“It takes a village to raise a child, but it takes a city to run a shelter.” At Richardson’s Rescue, volunteers care for cats in an open environment, exchanging kennels for a consignment-shop environment.
Upon entering the Richardson’s Rescue boutique, visitors may be greeted by Reese: a stunning calico cat that likes to scale the windowsill of the room. The classic rock of “Hotel California” by The Eagles fills the room, and the smiling face of Helen Miller, Executive Director of the rescue, welcomes new visitors. It’s a comfortable, safe environment, and inspiring that feeling, both for visitors and the cats that live there, is certainly the goal.
“This is a way for them to live in an in-home environment,” said Miller, who is also a retired scientist from Altria. “People can come see them and see how they really are, because most of them cower and hiss in a cage at a pet store.”
Richardson’s Rescue, founded in 2015 by twins Jerry and Terry Richardson, was originally a home-based rescue that used foster homes to care for local cats. They are a non-profit, entirely volunteer-powered organization that continues to run with communal support and “the kindness of strangers.” Assistance comes from various groups within the Richmond area, including different low-cost veterinary clinics, monetary donations from sponsors, visitors who keep the cats company, and even veterinary science students at a local high school. It takes a village to raise a child, but it takes a city to run a shelter.
“I’ve got a bunch of kids that volunteer for us,” Miller said. “We’ve got the Tuckahoe IB students that volunteer on a regular basis. Hermitage High School’s ACE program has been with us for about four years now. They foster for us in the classroom — it’s a lot of fun. I love working with the kids.”
As Richardson’s Rescue began to grow, they searched for a larger space. They needed an area to house supplies and bring in cats for evaluations, as well as an area for quieter cats to work on socializing in a comfortable environment. For all these needs, they felt that a quaint, apartment-like location would fit the bill.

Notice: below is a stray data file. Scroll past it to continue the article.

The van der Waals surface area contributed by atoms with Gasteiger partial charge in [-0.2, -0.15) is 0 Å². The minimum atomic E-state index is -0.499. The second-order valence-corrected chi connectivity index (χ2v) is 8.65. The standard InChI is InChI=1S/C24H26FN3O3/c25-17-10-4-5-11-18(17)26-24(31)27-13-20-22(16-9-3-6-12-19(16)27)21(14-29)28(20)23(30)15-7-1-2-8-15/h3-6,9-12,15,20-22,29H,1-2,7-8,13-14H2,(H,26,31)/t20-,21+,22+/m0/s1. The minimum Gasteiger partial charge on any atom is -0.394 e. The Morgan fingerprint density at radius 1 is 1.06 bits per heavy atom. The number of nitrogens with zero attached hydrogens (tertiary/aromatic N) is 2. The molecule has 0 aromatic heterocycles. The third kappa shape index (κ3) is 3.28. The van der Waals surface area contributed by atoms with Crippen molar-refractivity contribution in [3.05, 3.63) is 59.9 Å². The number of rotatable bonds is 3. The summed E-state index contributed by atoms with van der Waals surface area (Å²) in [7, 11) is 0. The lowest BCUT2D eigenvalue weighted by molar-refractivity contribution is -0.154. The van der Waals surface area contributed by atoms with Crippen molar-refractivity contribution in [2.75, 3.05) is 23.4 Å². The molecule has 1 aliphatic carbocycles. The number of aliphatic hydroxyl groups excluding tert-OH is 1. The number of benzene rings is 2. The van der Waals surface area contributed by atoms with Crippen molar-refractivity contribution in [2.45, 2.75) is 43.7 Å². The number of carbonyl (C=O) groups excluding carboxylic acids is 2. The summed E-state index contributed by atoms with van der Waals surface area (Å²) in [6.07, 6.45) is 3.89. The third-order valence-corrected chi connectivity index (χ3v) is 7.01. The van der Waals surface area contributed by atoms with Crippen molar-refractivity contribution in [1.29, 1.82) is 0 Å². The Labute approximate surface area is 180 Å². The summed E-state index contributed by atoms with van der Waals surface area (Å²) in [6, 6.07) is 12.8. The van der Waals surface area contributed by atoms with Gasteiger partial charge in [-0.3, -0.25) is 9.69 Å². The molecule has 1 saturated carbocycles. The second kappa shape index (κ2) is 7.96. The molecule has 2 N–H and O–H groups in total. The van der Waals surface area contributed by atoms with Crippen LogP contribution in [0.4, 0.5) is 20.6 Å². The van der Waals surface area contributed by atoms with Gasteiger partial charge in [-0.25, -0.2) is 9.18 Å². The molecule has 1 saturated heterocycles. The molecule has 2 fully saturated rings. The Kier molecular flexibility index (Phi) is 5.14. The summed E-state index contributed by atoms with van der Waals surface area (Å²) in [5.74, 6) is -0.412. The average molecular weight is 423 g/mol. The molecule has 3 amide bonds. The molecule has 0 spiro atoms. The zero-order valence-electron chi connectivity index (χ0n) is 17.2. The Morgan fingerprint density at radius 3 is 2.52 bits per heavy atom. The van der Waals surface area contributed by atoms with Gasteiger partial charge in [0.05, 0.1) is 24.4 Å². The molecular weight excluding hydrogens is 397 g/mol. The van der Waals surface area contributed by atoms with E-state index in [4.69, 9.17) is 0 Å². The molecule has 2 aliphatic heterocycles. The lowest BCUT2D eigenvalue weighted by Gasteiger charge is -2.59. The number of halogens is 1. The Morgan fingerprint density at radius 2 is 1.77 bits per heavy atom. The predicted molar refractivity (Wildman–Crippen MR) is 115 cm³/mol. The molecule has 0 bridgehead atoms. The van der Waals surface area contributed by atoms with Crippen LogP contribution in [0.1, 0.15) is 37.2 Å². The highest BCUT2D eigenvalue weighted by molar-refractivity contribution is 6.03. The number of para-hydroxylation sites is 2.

Thus, the Richardson’s Rescue boutique was created. Located on Ladiestown Road in Mechanicsville, the space checks all of the boxes. As we toured the facility, Miller described the necessary transition, and the way the new space offered opportunities that were once unavailable. An example of the boutique’s benefit to the shelter is the various items for sale throughout. Cases filled with vintage jewelry and colorful artworks are displayed upon the walls, all available for purchase.
“We need to make money and keep the lights on,” Miller laughed. “All of the items in here are for sale, and everything is donated.”
The goal is to use the shop as a space for hosting events. The organization has big plans on the horizon for future opportunities.
“We’re going to have belly dancing classes! We’re going to try Family Night and Game Night [as well],” Miller said. “Vendor events on the weekends, we’re not quite sure yet. We are newly opened with this, and we’re going to see what works. But we know this is working for the kitties.”
Richardson’s Rescue has hosted many community-centric events, which began long before they moved into the new space. One is their recurring “Kitten Cuddles,” which takes place at various venues around the Richmond area, including breweries, corporations, and festivals. These events bring small cats from the organization to the hands of the grateful public, serving as both the ultimate de-stressor and a way to spread the word about potential adoptions.
“It gets our name out there, but it also [gives] people who love cats but can’t have them… a way to snuggle a baby,” Miller says.
Every year, Richardson’s Rescue also hosts an annual fundraising auction. Each event has its own purr-fect title, like “Caturday Night Fever” and “St. Catrick’s Day.” Attendees bid on donated items, ranging from gift cards, art prints, and designer items to furniture and even vacations. Miller joked that they would “take anything!” that people want to donate. Last year, local meteorologist Mike Goldberg hosted the event at the beautiful Jefferson Lakeside Country Club, in exciting and comical auction.
These efforts are important to keeping the business afloat, but money is not the most important thing to the volunteers at Richardson’s Rescue. If you cannot donate monetarily, Miller explains that a donation of your time is just as valuable.